Date of Award

Spring 5-20-2019

Document Type

Dissertation

Degree Name

Doctor of Philosophy (PhD)

Department

Biological Science

First Advisor

Valerie Odero-Marah, Ph.D.

Second Advisor

Shafiq Khan, Ph.D.

Third Advisor

Cimona Hinton, Ph.D.

Abstract

High mobility group A2 (HMGA2) is a non-histone protein highly expressed during the development but is low or absent in most adult tissues. Epithelial-mesenchymal transition (EMT) plays a critical role in prostate cancer progression and metastasis. HMGA2 has been shown to promote EMT in separate studies. Interestingly, wild-type HMGA2 and truncated (lacking the 3’UTR) HMGA2 isoforms are overexpressed in many cancers. However, there are no studies on the role of each isoform in prostate cancer progression. We hypothesized that wild-type and truncated HMGA2 promotes prostate cancer progression by different mechanisms. We analyzed the expression of HMGA2 in the prostate panel by western blot analysis and the localization in prostate tissue microarray by immunohistochemistry. We stably overexpressed wild-type and truncated HMGA2 cDNA in LNCaP cells and measured the expression and the localization of HMGA2 as well as EMT markers. We also performed the migration and cell viability assays.

We analyzed phospho-ERK in cells overexpressing HMGA2 as well as inhibition with U0126 (MAPK inhibitor). To explore the role of truncated HMGA2, we measured the reactive oxygen species (ROS) concentration by DCFDA dye, as well as analyzing Jun-D as a putative downstream effector of HMGA2. Additionally, we knocked down Jun-D and performed the migration and cell viability assays. We treated ARCaP-M mesenchymal cells with camalexin, a 3-thizol-2-yl-indole (a natural product, as a candidate to target HMGA2) in vitro and in vivo in nude mice. Our results showed an increase in nuclear HMGA2 expression with prostate cancer progression as compared to normal tissue. LNCaP cells overexpressing wild-type but not truncated HMGA2 displayed nuclear localization and induced EMT via the ERK1/2 pathway, and this effect could be reversed by treating the cells with U0126. Conversely, truncated HMGA2 displayed cytoplasmic expression and increased prostate cancer migration via increasing Jun-D expression and ROS; this could be antagonized by Jun-D knockdown. Finally, treating ARCaP-M aggressive prostate cancer cells with camalexin reduce its expression in vitro and in vivo.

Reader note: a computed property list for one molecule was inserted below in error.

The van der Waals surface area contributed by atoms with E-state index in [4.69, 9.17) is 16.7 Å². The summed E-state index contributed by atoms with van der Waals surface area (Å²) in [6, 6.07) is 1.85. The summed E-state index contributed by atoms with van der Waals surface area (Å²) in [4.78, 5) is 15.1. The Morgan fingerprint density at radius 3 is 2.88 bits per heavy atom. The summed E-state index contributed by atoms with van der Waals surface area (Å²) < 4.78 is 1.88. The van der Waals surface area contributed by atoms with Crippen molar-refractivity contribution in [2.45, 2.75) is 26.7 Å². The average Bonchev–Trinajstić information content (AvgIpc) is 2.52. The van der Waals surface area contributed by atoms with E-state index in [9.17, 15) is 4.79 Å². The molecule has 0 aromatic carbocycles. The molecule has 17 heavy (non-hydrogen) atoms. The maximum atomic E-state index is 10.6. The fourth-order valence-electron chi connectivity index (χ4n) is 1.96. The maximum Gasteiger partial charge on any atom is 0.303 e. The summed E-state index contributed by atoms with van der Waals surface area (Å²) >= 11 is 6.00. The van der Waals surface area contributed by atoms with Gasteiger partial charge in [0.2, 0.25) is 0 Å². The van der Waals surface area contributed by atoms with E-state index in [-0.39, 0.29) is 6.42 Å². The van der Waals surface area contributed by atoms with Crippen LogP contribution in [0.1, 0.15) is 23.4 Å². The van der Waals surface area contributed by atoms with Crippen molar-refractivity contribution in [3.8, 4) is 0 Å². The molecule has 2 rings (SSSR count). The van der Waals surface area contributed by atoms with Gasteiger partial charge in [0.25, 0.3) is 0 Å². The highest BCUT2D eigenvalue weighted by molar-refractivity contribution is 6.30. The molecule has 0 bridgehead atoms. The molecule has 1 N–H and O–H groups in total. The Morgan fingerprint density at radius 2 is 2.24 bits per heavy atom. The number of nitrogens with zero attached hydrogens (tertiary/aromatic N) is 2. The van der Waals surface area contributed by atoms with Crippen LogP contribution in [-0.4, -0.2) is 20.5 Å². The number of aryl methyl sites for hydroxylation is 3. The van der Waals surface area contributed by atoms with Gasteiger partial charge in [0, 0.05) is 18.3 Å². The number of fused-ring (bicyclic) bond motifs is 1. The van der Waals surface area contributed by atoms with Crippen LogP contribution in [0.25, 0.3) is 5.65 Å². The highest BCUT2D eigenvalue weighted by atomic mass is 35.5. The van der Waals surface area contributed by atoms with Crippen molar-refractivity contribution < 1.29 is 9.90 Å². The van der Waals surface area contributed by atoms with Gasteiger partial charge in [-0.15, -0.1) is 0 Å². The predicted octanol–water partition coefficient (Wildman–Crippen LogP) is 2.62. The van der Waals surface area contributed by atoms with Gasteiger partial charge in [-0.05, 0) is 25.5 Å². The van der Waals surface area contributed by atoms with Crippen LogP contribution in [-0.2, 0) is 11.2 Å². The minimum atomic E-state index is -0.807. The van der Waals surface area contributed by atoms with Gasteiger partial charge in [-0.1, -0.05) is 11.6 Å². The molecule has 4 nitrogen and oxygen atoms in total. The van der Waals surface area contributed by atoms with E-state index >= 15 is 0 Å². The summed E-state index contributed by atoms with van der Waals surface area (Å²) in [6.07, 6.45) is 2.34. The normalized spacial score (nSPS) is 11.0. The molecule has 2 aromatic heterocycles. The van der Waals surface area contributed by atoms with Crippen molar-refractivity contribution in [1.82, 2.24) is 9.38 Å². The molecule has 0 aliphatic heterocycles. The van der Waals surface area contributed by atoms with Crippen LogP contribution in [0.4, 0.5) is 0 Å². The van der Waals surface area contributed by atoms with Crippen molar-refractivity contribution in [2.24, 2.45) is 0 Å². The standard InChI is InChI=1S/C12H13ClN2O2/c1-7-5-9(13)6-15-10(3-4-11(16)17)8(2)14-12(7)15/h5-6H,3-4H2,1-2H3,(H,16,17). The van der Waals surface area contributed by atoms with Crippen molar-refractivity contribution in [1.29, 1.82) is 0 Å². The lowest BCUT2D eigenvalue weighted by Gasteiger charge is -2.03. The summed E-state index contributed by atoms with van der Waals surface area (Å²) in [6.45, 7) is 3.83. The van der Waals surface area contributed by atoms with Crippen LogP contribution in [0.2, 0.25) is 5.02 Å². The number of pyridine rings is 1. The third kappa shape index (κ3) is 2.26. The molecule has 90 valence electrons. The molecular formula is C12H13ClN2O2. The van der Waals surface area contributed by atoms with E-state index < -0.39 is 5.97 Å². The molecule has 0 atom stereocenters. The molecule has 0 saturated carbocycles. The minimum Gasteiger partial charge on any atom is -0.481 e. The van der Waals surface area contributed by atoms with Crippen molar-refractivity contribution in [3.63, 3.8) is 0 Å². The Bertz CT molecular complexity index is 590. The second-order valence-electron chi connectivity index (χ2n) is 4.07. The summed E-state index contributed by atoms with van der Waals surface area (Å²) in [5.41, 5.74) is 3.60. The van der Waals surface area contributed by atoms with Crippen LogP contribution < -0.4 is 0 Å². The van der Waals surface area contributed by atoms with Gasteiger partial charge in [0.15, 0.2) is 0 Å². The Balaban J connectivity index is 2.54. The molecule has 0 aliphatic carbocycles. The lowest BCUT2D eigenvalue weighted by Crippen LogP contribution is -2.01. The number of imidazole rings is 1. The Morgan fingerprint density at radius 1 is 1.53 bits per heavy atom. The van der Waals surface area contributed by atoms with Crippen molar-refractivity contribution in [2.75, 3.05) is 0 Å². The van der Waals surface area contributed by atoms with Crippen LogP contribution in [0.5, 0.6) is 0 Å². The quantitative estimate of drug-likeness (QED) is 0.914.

In conclusion, both wild-type and truncated HMGA2 induce prostate cancer progression by different mechanisms which may be targeted by camalexin.

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